Mistress America

Greta Gerwig and Noah Baumbach's latest project moves beyond the endearing mumblecore of Francis Ha with stylized dialog and situational humor that could only take place between characters as self-absorbed as those who parody privileged New Yorkers. When Tracy (Lola Kirke) becomes disillusioned with college life in New York City, she writes a story about her impetuous would-be sister-in-law Brooke (a Soul Cycling and tweet-loving Greta Gerwig) in order to get attention from the college Lit Society. As her personal relationship with Brooke unravels due to this seeming betrayal, each character's idiosyncrasy heightens to the point that they start to resemble characters in an SNL sketch about narcissistic borough life: "There's nothing that I don't know about myself," Brooke declares in a moment of insight. "That's why I can't do therapy."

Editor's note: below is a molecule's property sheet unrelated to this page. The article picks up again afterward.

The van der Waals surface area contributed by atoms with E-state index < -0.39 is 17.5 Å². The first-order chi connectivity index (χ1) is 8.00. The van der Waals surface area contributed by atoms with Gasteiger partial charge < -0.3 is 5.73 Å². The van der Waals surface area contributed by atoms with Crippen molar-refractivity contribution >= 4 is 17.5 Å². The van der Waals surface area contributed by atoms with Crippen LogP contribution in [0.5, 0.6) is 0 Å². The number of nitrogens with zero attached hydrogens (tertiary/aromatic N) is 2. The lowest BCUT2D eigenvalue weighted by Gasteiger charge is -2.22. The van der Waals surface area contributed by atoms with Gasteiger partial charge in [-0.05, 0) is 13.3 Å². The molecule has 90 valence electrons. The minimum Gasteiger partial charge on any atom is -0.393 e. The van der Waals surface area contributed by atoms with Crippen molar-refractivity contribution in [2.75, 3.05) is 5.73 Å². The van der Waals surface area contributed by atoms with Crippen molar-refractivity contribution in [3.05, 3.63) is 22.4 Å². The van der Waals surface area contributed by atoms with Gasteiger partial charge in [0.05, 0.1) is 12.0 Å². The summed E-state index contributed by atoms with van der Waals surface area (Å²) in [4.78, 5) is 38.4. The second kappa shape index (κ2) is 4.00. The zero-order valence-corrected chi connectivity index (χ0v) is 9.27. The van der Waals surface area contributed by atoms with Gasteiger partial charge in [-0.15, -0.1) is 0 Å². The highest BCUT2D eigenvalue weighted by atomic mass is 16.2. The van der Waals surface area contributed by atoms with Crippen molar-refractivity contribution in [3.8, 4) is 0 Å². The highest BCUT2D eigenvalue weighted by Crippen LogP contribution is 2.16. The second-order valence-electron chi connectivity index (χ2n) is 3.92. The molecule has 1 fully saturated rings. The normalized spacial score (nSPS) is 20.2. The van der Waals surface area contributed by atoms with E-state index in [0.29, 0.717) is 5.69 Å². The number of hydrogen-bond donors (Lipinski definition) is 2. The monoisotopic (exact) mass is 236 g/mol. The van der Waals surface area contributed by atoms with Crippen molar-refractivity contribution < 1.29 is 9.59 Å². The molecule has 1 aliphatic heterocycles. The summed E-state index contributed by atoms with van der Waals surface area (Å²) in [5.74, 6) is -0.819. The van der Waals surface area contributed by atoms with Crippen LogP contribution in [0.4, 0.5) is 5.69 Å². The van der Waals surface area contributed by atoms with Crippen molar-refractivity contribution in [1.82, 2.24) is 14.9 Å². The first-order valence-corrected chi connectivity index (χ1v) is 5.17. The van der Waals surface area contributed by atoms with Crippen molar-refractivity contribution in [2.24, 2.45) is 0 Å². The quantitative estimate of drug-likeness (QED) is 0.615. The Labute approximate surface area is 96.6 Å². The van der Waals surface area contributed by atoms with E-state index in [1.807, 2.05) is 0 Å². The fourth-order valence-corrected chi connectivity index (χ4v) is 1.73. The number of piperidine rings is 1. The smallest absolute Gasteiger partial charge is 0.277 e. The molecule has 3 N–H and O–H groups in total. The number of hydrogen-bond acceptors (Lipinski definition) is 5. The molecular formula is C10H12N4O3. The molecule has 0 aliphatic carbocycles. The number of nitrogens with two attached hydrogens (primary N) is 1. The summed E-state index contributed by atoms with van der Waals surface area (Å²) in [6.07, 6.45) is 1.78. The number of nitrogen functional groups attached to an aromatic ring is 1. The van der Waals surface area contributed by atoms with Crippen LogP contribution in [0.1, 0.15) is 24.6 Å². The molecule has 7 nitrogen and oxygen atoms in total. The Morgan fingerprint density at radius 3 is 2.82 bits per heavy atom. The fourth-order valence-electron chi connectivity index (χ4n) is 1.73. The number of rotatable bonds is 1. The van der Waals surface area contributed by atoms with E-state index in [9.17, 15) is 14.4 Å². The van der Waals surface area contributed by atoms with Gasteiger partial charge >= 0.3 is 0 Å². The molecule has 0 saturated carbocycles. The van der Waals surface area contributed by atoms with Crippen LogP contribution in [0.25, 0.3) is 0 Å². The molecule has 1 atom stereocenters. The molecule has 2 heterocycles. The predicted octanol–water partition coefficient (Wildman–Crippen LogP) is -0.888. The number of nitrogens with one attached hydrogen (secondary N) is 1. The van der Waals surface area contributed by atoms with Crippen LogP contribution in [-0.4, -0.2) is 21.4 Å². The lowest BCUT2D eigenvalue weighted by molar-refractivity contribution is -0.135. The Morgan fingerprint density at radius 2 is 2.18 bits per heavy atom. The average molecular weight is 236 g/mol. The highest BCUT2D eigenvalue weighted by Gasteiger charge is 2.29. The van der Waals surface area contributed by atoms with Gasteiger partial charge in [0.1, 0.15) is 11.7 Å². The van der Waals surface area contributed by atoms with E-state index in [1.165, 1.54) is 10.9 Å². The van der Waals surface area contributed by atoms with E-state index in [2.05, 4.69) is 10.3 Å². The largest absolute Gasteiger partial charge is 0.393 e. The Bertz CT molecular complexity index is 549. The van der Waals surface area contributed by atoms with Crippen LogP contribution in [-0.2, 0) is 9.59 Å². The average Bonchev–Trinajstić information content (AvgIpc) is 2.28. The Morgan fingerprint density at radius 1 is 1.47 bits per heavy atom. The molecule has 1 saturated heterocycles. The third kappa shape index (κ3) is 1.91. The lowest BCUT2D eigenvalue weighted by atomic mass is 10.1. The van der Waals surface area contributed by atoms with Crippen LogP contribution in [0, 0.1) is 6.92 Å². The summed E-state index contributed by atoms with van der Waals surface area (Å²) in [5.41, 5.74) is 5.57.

Nasty Baby

Kristin Wiig, Tunde Adebimpe, and Sebastion Silva tackle the trappings of modern bohemia in Nasty Baby's disarmingly raw depiction of friendship and loyalty. Freddy (Silva) is an artist who wants to have a baby with his partner (Adebimpe) using Polly (a capable, charming Kristin Wiig) as a surrogate. The trio struggles with harassment from a mentally-unwell squatter, and between the trips to Brooklyn Boulders, the 311 phone calls, the noisy neighbors, and the cats, the film ultimately depicts life in Brooklyn with pinpoint accuracy, even when a dark turn of events threatens to dismantle their lives.

People, Places, Things